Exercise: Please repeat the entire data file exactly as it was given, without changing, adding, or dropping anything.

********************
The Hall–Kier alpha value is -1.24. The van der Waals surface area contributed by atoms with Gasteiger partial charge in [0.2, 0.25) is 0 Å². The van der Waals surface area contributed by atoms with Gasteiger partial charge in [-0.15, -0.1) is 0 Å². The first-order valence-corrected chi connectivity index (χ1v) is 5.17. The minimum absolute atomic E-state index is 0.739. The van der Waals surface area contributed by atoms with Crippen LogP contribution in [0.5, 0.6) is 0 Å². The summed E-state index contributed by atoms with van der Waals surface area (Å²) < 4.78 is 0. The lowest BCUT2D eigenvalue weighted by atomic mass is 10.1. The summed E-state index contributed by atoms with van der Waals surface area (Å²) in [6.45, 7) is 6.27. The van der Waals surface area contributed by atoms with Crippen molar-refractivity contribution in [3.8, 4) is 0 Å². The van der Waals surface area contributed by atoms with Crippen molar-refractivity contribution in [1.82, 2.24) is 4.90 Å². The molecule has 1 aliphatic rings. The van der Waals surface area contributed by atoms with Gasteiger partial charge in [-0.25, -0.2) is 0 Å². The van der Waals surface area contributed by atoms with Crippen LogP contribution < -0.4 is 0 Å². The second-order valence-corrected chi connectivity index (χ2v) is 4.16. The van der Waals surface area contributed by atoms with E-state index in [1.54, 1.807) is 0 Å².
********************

The Hall–Kier alpha value is -1.24. The van der Waals surface area contributed by atoms with Gasteiger partial charge in [0.2, 0.25) is 0 Å². The van der Waals surface area contributed by atoms with Gasteiger partial charge in [-0.15, -0.1) is 0 Å². The first-order valence-corrected chi connectivity index (χ1v) is 5.17. The minimum absolute atomic E-state index is 0.739. The van der Waals surface area contributed by atoms with Crippen LogP contribution in [0.5, 0.6) is 0 Å². The summed E-state index contributed by atoms with van der Waals surface area (Å²) < 4.78 is 0. The lowest BCUT2D eigenvalue weighted by atomic mass is 10.1. The summed E-state index contributed by atoms with van der Waals surface area (Å²) in [6.45, 7) is 6.27. The van der Waals surface area contributed by atoms with Crippen molar-refractivity contribution in [3.8, 4) is 0 Å². The van der Waals surface area contributed by atoms with Crippen molar-refractivity contribution in [1.82, 2.24) is 4.90 Å². The molecule has 1 aliphatic rings. The van der Waals surface area contributed by atoms with Gasteiger partial charge in [-0.25, -0.2) is 0 Å². The van der Waals surface area contributed by atoms with Crippen LogP contribution < -0.4 is 0 Å². The second-order valence-corrected chi connectivity index (χ2v) is 4.16. The van der Waals surface area contributed by atoms with E-state index in [1.54, 1.807) is 0 Å².